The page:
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Oxford Bookworms Library: Stage 3: Moondial: 1000 Headwords (Oxford Bookworms ELT) Paperback – 3 Jan 2008

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Oxford Bookworms Library: Stage 3: Moondial: 1000 Headwords (Oxford Bookworms ELT) + Tom's Midnight Garden
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Product details

  • Paperback: 80 pages
  • Publisher: OUP Oxford; New Ed edition (3 Jan. 2008)
  • Language: French
  • ISBN-10: 0194791238
  • ISBN-13: 978-0194791236
  • Product Dimensions: 12.8 x 0.6 x 19.7 cm
  • Average Customer Review: 5.0 out of 5 stars  See all reviews (1 customer review)
  • Amazon Bestsellers Rank: 518,657 in Books (See Top 100 in Books)

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5 of 5 people found the following review helpful By herecomesthesun on 29 April 2011
I actually can't remember which came first - did I read the book then see the TV series or vice versa? It doesn't matter in this case, because - very rarely - the TV series was as good as the book.

Minty goes to spend some time with a relative while her mother is in the hospital. She becomes fascinated with a nearby large country house and its gardens (and the ghosts that live in it).

One of my favourite books growing up, Moondial has a likeable and believable main character and the writing is superlative - interesting and great for children, without being patronising. Thoroughly recommended.
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1 of 1 people found the following review helpful
"Light and Shadow by Turns, But Always Love..." 26 Aug. 2011
By R. M. Fisher - Published on
Araminta Cane (or 'Minty' for short) has always had a sixth sense, but it is not until she is sent to Belton House to spend the summer with her elderly aunt that she gets the chance to really use it. With her father already deceased and her mother in a coma after a car-crash, Minty finds solace in exploring the house and grounds of Belton House. There she meets an elderly groundskeeper who takes one look at her and declares:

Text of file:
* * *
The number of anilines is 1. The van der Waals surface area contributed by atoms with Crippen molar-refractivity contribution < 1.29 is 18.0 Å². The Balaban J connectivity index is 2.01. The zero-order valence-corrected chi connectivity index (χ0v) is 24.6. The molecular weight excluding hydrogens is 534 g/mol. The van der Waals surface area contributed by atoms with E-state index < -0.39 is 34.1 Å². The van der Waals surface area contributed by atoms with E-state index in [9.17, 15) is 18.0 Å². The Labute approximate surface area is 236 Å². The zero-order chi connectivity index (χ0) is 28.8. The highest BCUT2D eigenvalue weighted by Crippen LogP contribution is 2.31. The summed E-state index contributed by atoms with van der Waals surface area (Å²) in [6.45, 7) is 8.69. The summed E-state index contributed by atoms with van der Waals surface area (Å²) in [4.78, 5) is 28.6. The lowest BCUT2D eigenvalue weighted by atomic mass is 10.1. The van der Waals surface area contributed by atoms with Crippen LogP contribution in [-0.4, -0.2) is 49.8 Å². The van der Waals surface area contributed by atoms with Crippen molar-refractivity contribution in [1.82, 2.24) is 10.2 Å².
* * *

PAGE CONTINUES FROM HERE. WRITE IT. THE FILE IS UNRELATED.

"The minute I set eyes on you, I knew. That's her, I thought. That's the one to turn the key! To set `em free! Those children! The ones I've known about sixty years and more. Only in snatches, mind. Only glimpses, and voices crying."

Sure enough, Minty hears them too, as well as feeling a strange chill over a certain gravestone in the nearby cemetery. They are all clues, but to what mystery, she doesn't know yet. It isn't until she discovers a strange sundial in the extensive grounds of Belton House that the adventure really begins. Instinctively calling it a 'moondial', Minty is intrigued by its stone depiction of an old man and a young boy struggling for possession of the dial. Soon she has unlocked its magical properties, and is catapulted back in time to meet with a young boot-boy called Tom.

Tom is as surprised to see her as she is to see him, but as she explores the past of Belton House, both are acutely aware that they are not the only ones who know about the moondial. There is a third child, living even deeper in the past that desperately needs both their help.

Somehow Minty knows that the strange occurrences are all connected - not only her friendship with Tom and her mother's comatose state, but also the appearance of a sinister ghost-hunter at her aunt's house and the plight of the little girl who is called "devil's child" by those living in the distant past.

Highly reminiscent of Tom's Midnight Garden, this is an old classic that has sadly seemed to have faded away into obscurity. Helen Cresswell writes with an incredible amount of sensitivity when it comes to her main character. Minty is a fully-realized girl with a distinct personality and manner, grounding the fantastic elements of the story with her own introspection and imagination. With the shadow of her injured mother hanging over her, Minty delves into the mystery both as an escape and a response to her mother's condition, figuring out the rules of how the moondial can enable her to time-travel and taking action against the problems that it leads her to.

The story itself is suspenseful and intriguing, with plenty of spooky moments that take place in the middle of the night, and a rather bittersweet ending - but then all time-travelling stories are inevitably a little bittersweet. Although a few mysteries are left unsolved by the end of the story (we never learn what Miss Raven's deal was) it is still a memorable read.

"Moondial" was conceived simultaneously as both a novel and a television drama, both of which were written by Cresswell. First broadcast in 1988, Moondial was filmed at the real Belton House (of Lincolnshire, England) which was incidentally also used as Rosing's Park in the BBC's Pride and Prejudice miniseries. The television show is easy enough to find on YouTube, though some might find it a bit dated by today's standards.

If buying, just beware that you're getting the full text and not the abridged version. For the longest time I only had a copy of the abridged version, and although I liked the story, I couldn't help but wish that such an intriguing premise had been more fleshed out. Only years later did I realize that a longer version existed, and needless to say, it is a vast improvement. The version with the green cover as part of the Oxford Bookworms collection is NOT the one you want.
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